Over the last few days we have learned about how to create stretchable electronics from gallium and indium embedded into an elastomer. Today we continue the conversation with Eric Markvicka and look at applications for this type of stretchable electronics.
Jim: Are there any specific applications in which you’d like to see liquid metal circuits used?
Eric: In the near-term, we see this material being useful for resilient circuit wiring in stretchable textiles and inflatable structures.
Jim: OK, my gears are turning now!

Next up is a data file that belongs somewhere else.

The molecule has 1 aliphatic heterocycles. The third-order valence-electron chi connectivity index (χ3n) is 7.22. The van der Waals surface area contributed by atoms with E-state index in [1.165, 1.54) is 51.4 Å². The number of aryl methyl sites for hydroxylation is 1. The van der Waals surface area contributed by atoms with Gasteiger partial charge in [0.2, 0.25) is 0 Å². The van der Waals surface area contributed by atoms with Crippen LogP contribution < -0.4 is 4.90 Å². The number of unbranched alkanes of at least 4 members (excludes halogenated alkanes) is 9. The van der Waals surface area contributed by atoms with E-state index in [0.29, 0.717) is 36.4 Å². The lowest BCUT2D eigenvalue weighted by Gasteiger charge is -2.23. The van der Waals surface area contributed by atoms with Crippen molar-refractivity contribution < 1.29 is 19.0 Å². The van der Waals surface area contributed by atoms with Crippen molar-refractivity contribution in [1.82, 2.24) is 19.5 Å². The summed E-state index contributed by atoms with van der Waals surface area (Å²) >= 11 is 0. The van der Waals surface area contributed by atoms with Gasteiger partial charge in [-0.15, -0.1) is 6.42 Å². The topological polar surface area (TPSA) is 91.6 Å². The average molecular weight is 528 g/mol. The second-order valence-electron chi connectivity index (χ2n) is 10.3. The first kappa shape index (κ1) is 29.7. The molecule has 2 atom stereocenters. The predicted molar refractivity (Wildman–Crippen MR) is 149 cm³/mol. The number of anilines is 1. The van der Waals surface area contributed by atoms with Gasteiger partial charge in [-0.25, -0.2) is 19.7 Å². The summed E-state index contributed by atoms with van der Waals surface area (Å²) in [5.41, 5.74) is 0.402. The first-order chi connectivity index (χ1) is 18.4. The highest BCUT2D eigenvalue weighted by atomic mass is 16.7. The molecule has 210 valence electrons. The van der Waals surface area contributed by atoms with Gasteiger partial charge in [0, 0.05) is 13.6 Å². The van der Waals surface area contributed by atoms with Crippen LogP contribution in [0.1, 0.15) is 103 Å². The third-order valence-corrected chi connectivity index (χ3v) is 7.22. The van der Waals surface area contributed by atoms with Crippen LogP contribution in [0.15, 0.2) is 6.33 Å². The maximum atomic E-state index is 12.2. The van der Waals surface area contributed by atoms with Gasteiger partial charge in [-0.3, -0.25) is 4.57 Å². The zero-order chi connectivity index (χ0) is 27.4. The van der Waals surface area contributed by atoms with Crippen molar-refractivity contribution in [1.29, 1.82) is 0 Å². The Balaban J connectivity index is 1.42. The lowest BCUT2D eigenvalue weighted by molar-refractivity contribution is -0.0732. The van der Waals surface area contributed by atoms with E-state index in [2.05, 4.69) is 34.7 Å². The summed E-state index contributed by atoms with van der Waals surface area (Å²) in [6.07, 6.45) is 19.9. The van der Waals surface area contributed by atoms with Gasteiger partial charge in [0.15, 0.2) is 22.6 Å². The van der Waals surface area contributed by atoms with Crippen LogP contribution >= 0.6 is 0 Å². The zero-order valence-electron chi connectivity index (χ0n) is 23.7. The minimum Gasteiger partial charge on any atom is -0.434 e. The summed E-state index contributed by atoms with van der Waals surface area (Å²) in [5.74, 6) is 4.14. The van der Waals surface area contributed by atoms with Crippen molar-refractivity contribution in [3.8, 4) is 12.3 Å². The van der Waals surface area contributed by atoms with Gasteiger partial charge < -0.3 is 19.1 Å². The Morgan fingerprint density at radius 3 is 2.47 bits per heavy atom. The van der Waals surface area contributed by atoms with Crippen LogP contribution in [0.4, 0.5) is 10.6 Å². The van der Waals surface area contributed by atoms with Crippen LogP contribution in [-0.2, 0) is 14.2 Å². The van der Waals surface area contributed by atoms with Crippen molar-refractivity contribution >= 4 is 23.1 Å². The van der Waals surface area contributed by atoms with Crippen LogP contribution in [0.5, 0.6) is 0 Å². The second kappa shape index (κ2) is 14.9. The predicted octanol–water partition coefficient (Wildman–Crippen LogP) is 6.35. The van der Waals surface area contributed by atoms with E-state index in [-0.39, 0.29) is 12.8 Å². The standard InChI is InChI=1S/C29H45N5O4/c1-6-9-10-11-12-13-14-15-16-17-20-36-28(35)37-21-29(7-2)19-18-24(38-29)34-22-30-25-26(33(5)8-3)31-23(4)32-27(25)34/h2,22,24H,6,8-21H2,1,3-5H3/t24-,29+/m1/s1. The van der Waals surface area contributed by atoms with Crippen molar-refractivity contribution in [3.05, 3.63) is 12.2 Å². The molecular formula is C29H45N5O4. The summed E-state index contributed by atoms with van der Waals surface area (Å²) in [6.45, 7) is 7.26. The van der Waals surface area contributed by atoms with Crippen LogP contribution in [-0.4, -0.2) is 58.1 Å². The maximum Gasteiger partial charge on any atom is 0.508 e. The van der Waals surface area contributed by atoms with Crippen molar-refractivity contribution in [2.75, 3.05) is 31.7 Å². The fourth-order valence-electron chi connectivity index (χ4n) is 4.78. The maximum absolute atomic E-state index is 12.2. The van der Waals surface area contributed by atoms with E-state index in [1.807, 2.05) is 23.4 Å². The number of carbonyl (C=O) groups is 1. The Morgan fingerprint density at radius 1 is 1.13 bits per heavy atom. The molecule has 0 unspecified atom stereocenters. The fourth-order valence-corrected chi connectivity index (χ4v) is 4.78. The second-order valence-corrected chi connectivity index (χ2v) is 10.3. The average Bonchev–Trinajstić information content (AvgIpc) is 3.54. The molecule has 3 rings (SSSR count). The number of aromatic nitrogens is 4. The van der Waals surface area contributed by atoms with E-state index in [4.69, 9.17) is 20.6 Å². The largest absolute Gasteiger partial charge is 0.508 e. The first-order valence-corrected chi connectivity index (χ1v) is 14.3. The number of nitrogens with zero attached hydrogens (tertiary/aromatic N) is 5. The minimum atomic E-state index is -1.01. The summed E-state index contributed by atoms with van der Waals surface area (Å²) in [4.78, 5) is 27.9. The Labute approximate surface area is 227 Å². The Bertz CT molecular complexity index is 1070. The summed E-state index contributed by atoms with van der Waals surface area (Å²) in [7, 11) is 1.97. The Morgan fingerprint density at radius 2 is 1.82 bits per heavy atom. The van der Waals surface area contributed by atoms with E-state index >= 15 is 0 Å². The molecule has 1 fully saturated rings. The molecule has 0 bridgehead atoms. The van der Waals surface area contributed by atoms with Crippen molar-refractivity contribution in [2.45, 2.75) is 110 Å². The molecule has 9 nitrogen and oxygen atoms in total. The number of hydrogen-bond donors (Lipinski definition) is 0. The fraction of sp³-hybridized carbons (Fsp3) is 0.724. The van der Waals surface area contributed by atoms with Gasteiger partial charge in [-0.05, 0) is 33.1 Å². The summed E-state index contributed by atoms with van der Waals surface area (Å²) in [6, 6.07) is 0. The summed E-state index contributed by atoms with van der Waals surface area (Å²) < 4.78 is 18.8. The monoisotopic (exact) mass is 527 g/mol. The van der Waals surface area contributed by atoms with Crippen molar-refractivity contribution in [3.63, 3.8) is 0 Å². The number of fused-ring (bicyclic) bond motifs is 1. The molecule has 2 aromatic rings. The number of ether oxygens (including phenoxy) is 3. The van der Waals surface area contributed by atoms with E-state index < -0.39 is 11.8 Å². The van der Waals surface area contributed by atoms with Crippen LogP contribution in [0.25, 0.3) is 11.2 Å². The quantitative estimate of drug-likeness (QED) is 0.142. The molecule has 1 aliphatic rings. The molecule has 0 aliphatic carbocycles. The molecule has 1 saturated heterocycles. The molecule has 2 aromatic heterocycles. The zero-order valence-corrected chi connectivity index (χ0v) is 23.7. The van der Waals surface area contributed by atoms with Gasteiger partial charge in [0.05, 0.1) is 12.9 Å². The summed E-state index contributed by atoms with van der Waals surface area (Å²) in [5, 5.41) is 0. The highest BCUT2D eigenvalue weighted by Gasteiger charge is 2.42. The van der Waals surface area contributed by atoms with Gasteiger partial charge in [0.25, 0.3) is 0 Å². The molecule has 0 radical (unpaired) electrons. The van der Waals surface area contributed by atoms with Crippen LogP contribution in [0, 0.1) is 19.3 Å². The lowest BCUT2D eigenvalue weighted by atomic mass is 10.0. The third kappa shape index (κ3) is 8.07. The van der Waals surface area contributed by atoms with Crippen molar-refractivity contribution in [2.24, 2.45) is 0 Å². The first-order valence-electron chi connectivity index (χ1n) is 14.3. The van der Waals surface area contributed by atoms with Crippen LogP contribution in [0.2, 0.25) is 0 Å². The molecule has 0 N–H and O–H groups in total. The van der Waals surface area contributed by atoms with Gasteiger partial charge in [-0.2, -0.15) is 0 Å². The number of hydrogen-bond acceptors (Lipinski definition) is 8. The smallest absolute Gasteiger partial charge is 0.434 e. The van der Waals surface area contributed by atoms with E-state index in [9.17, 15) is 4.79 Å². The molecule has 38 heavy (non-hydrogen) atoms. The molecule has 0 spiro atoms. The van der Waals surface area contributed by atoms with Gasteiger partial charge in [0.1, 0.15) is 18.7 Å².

Eric: Examples could be sensorized garments for wearable computing or an inflatable house, airship, or spacesuit that is integrated with damage-resistant electrical wiring.
Jim: And, long-term?
Eric: In the longer term, we believe this material could be used as “artificial nervous tissue” for soft machines and robots that mimic soft natural organisms. As with natural nervous tissue, the self-healing circuitry could be resilient to damage and enable the host robot to withstand extreme loads and real-world conditions.
Come back for tomorrow’s topic: the future of self-healing electronics!
(The electrically self-healing liquid metal-elastomer composite is detailed in Nature Materials)